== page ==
Denver Post, 1918-28.
Denver Times, 1918-28.
Denver, Colorado. Colorado Historical Society. Nearly complete file of programs.
-----. Public Library. Partial file of programs.
Robley D. Rhine
[ERNEST] WILKES STOCK COMPANY, SPOKANE, WASHINGTON. The Ernest Wilkes Stock Company ( Spokane, Washington) was one of a number of stock companies organized by actor-manager Ernest Wilkes, a traveling star and member of the Wilkes family (brother Thomas and sister Willamene) which had companies in seven cities, including Denver (Wilkes Players*), Seattle ( Wilkes Stock Company, Seattle*), Los Angeles ( Wilkes Stock Company, Los Angeles*), Tacoma, Salt Lake City, Butte (Wilkes Stock Chain), and Spokane. In 1915, Wilkes was operating the only circuit of stock companies in the West, when he negotiated with A. S. Hatfield for a lease of the American Theatre (built in 1910 at the corner of Post and Front streets). Wilkes opened his Spokane company on Sunday, November 14, 1915, with Roy Cooper Megrue slick melodrama Under Cover ( 1914).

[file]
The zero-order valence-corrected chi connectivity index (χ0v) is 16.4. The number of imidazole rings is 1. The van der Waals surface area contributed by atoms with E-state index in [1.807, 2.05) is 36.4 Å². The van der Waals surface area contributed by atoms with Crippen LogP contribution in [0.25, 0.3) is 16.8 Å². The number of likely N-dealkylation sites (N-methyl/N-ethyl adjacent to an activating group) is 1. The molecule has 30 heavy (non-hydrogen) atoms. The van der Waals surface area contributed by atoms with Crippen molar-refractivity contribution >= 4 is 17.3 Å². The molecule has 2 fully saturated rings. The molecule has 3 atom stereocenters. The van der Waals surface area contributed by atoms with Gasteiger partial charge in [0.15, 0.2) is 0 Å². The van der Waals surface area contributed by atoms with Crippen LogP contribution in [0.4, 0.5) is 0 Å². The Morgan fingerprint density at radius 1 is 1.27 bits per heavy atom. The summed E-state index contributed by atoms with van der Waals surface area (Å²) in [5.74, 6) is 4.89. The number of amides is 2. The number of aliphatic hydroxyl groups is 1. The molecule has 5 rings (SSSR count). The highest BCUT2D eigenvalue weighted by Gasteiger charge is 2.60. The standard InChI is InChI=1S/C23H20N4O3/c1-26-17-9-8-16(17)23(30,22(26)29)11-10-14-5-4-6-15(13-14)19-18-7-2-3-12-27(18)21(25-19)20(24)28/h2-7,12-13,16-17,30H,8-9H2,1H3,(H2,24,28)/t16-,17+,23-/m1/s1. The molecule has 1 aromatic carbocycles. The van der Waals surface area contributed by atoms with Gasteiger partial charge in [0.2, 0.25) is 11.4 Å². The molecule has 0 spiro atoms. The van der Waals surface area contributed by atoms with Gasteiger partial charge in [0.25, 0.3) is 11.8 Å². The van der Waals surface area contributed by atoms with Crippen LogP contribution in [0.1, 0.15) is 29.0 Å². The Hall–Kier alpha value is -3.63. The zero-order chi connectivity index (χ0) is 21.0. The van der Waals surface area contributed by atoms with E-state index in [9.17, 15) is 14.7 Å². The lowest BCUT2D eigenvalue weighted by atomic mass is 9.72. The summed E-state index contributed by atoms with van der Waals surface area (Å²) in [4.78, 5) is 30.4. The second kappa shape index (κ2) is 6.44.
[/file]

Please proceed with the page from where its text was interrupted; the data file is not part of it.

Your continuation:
The increasing drawing power of films at theatres such as the Liberty, the Clemmer, and the Class A; the popularity of the vaudeville acts at Pantages and the Hippodrome; and the glamor of the traveling stars who performed at the Auditorium provided Wilkes with stiff competition. However, Spokane did have a tradition of resident stock companies, and the success of the Jessie Shirley Stock Company* indicated an audience for live, spoken drama in Spokane. Remarkably, the Wilkes company tried to reach that audience, even though the effort clearly involved considerable risk.
Wilkes and his brother Thomas organized their companies according to a clear set of guidelines. Generally, they were opposed to the star system in stock and worked instead for strong, well-balanced companies. They tended to rotate players from city to city to provide each audience with new faces. Players, such as Anne Pittwood, were taken out of the resident company and sent to tour the circuit in roles in which they excelled. Though Ernest Wilkes believed stock companies could not profitably employ stars, he made a frequent exception for himself, appearing often as a guest with his companies. Otherwise, he employed the best stock players available, and he strove continuously to make his productions equal the standard of road companies.
Though Wilkes chose an unfortunate week for his premiere (the Spokane Apple Show was running and the weather was unusually inclement), the first season ( November 14, 1915, to May 28, 1916) seems to have been fairly successful, for Wilkes announced he would return the following year. Audiences